If I could add one thing to all school-age kids’ curriculums, it would be a mandatory class in financial education.
Every. Freaking. Year.
And not just teaching about the different bills and coins and how to count them (which is quickly becoming ancient history anyway). But it seems like what our kids really need are lessons on thinking about money, relating to it, and learning how to invest it and create real wealth.
In this article, we’ll cover:
- Why it’s important to teach our children about money.
- 5 ways to teach kids about money management that will make them actually want to learn.
My Sparse Financial Education
I had a minimal financial education growing up. Yes, I had a savings account that I could put money into after the holidays. But I didn’t really grasp the power of money and how it could work for me.
My parents typically talked about finances behind closed doors, as so many parents do. But it taught me not to even consider money. So when I started working, I spent everything I had. I didn’t know any different, and I assumed my parents had been doing the same.
I spent most of my 20s learning and finding my own way financially. Lucky for me, I was curious. I wanted to understand a different way of living. I wondered what it might be like not to sweat in the days leading up to a paycheck, wondering if I had to have ramen for dinner again.
As I think about raising kids of my own and the other children in my life, I want nothing more than to empower them to learn about money and the powers of how managing it correctly can change their lives.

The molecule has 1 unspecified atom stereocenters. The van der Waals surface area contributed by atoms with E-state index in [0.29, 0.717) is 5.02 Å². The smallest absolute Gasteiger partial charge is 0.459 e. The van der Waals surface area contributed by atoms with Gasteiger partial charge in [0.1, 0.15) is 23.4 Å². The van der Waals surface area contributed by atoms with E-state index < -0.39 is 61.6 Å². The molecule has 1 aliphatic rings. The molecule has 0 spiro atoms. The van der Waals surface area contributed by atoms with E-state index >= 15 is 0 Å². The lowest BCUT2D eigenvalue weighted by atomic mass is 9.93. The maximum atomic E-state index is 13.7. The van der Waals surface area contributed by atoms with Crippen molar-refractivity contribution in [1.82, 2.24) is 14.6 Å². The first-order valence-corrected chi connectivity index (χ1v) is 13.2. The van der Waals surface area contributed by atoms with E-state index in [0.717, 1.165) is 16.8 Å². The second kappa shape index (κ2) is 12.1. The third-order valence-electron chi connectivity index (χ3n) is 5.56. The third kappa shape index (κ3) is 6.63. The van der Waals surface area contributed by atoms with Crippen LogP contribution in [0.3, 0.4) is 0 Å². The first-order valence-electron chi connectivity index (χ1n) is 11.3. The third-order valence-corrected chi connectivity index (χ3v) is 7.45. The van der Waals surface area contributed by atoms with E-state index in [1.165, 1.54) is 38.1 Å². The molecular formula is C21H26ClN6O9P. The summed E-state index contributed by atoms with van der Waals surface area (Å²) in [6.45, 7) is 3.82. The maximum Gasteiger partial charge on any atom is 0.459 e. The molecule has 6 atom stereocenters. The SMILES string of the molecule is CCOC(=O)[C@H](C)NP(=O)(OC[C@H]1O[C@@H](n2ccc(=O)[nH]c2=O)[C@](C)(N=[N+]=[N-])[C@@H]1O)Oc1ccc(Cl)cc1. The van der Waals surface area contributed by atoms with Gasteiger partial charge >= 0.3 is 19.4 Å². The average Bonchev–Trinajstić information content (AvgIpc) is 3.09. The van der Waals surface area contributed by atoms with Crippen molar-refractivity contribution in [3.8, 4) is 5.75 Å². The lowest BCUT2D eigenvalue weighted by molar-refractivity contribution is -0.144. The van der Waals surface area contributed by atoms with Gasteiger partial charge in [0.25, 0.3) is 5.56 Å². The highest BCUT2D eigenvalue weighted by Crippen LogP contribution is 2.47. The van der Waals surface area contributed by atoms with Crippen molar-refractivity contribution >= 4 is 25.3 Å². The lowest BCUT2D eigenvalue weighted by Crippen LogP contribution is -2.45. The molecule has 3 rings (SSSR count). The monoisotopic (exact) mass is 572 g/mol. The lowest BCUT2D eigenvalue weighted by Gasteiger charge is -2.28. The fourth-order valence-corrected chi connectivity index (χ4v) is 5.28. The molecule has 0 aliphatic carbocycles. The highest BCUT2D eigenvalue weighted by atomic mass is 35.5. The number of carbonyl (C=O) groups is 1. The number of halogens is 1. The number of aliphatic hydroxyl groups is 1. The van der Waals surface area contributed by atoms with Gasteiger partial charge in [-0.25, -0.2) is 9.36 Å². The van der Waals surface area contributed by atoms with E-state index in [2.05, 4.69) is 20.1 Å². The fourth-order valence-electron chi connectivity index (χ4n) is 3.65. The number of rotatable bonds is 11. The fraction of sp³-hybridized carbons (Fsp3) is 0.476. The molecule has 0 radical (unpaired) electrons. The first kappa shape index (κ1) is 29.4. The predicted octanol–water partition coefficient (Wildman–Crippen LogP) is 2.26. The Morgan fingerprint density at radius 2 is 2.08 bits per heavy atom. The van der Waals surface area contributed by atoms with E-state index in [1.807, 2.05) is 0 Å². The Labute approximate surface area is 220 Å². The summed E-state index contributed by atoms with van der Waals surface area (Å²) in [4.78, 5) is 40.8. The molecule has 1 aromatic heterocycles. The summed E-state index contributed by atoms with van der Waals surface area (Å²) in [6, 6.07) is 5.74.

Why Teaching Kids About Money is Essential
When you teach kids about money management, you’re teaching them about life. Money is one of the few things in life that we’re all destined to deal with, whether we have it or we don’t.
There are several overarching life lessons that you can help kids understand when you begin to teach them young.
- Delayed gratification: This is HUGE in a society that wants everything right now. If kids can understand that by saving money now, they’ll have more money later, that’s immensely valuable. And they’ll likely be the only one of their friends with this understanding.
- Opportunity cost: One of my favorite financial podcasters, Paula Pant at Afford Anything, always says, “You can afford anything, but not everything.” The sooner kids learn that every purchase they make means sacrificing something else, the sooner they can make balanced smart decisions.
- The power of compound interest: Oh, if I could drill one lesson into my younger head, this would be it. If I had started to save and invest the money I earned with part-time jobs in high school, it would have jump-started my financial future in a significant way.
Teaching Kids About Money Isn’t Easy
Most of the kids I know have the attention span of a squirrel. They also generally don’t want to hear anything I have to say because I’m old and clearly don’t know what I’m talking about.
But as adults who have been around the block, faced money issues head-on, and lived to tell the tale, we owe it to the youth to pass on our knowledge. These are the 5 best ways I believe we can do that, without boring kids or leaving them lunging for their phones.
Start a College Savings Plan
The cost of a post-graduate degree is ever-climbing. And it’s common for kids to not appreciate the actual cost of an education. A great way to show them is by starting a 529 college savings plan.
Most states offer a 529 plan that encourages saving by offering tax deductions on contributions and tax-free growth over the life of the investment.
I started a 529 for my niece when she was 7, and we’ve talked about it a lot since then (she’s now 13). Since opening her account, we’ve discussed:
- The opportunity cost of what I’m contributing each month. (And how much I love her and want to support her going to college, so it’s worth it!)
- How what I’m saving is only going to cover a fraction of what she’ll likely need.
- The difference in cost between in-state and out-of-state schools.